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Falling Walls Circle – Plenary Table: The Future of Clean Energy Technologies: Accelerating the Transition to Carbon Neutrality

Falling Walls Foundation, Helmholtz-Zentrum Berlin (HZB) | André Christl, Bernd Rech, Tejs Vegge, Jennifer Porto, Ting Xu

As the global climate crisis worsens and Russia’s war against Ukraine causes significant global impact, a fundamental shift in geopolitics and energy policy is taking place. Developing new materials is a core element in the innovation cycle to accelerate the process of energy transition.

Complex data-driven insights can be leveraged using artificial intelligence (AI) to discover new materials faster than ever before. In this context, AI can be a key accelerator to support the next generation of clean energy and storage technologies. This session aims to discuss how we can further accelerate the process of energy transition to become a climate-neutral circular economy by developing next-generation energy technologies.

Preparation of the event is supported by Helmholtz-Zentrum Berlin.

This event will be accessible for our digital audience by livestream free of charge.


Falling Walls Circle Tables gives the spotlight to world-leading scientists and science strategists, along with policy-makers from academia, business and politics to shape the agenda of the future of science.

About the Venue
Radialsystem – Lecture Hall
Holzmarktstraße 33
Berlin, 10243 Germany

Since April 2017, André Christl is CEO of the Global Business Unit Heraeus Precious Metals. He studied Business Administration at the University of Cologne. Afterwards, he gained broad experience in senior management positions with a focus on Finance and Treasury in the pharma industry and at German automotive supplier Schaeffler. In 2009, André joined Heraeus as Head of Group Finance. Later he managed the Trading Division and headed the Global Business Unit Metal Management from 2015 on.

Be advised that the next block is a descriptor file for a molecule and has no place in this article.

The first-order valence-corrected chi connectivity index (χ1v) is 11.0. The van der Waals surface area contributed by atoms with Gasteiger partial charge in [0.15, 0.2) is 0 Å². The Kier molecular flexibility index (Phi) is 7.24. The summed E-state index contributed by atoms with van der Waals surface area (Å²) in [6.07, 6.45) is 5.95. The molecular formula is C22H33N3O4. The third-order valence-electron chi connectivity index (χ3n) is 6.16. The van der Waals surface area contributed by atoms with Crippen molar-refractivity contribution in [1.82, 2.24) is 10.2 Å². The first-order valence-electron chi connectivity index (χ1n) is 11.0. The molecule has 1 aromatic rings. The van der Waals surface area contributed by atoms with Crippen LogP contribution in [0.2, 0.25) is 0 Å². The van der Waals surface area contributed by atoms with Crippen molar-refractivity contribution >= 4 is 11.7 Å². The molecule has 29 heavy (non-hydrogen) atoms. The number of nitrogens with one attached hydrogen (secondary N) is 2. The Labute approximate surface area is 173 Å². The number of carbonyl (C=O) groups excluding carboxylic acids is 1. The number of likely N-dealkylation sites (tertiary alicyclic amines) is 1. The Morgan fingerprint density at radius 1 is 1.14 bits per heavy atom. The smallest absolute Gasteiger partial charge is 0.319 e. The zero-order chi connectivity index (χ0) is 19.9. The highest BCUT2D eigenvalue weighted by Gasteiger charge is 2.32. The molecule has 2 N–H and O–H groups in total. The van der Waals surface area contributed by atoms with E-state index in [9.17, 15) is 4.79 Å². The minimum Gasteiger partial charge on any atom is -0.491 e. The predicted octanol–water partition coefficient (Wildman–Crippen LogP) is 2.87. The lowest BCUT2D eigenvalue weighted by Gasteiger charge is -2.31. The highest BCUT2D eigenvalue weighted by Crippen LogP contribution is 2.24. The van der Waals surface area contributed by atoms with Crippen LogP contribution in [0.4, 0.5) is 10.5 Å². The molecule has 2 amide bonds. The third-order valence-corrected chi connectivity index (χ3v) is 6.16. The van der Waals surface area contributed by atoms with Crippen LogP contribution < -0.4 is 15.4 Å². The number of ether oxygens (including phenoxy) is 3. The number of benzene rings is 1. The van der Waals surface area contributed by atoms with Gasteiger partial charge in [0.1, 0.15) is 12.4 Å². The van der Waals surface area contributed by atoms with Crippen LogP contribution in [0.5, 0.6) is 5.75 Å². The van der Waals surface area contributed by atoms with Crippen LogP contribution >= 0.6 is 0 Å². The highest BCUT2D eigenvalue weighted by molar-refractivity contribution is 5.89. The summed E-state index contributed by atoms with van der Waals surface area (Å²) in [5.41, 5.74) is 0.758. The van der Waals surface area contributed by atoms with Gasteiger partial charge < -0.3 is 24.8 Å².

Bernd Rech

Helmholtz-Zentrum Berlin

Bernd Rech is the Scientific Director of Helmholtz-Zentrum Berlin für Materialien und Energie (HZB) and professor in the Photovoltaics Department of the Faculty of Electrical Engineering and Computer Science at Technische Universität Berlin.

He was co-initiator of the Energy Materials in-situ Laboratory EMIL at the Berlin storage ring BESSY II. Together with Prof. Robert Schlögl (Fritz Haber Institute) he leads the joint project CatLab, which uses BESSY II specifically for applications in catalysis and green hydrogen technologies.

Previously, he headed the Silicon Photovoltaics Institute at HZB from 2006 to 2017. The focus of his research has been on the development of both high-efficiency and low-cost thin-film silicon solar cells and new material combinations for tandem solar cells. From 2008 to 2020, he was the spokesperson for the Helmholtz Association’s Renewable Energies program. Bernd Rech studied physics at Heidelberg University and RWTH Aachen and received his doctorate from RWTH Aachen.

Bernd Rech also serves on numerous committees, such as the supervisory board of the Institute for Solar Energy Research in Hameln and the board of trustees of the Baden-Württemberg Center for Solar Energy and Hydrogen Research. He is a member of the board of the Energy Working Group of the German Physical Society, and since 2017 he has been an elected member of the German Academy of Science and Engineering (acatech). In 2018, he received the Apple of Inspiration, an award of the President of Slovenia.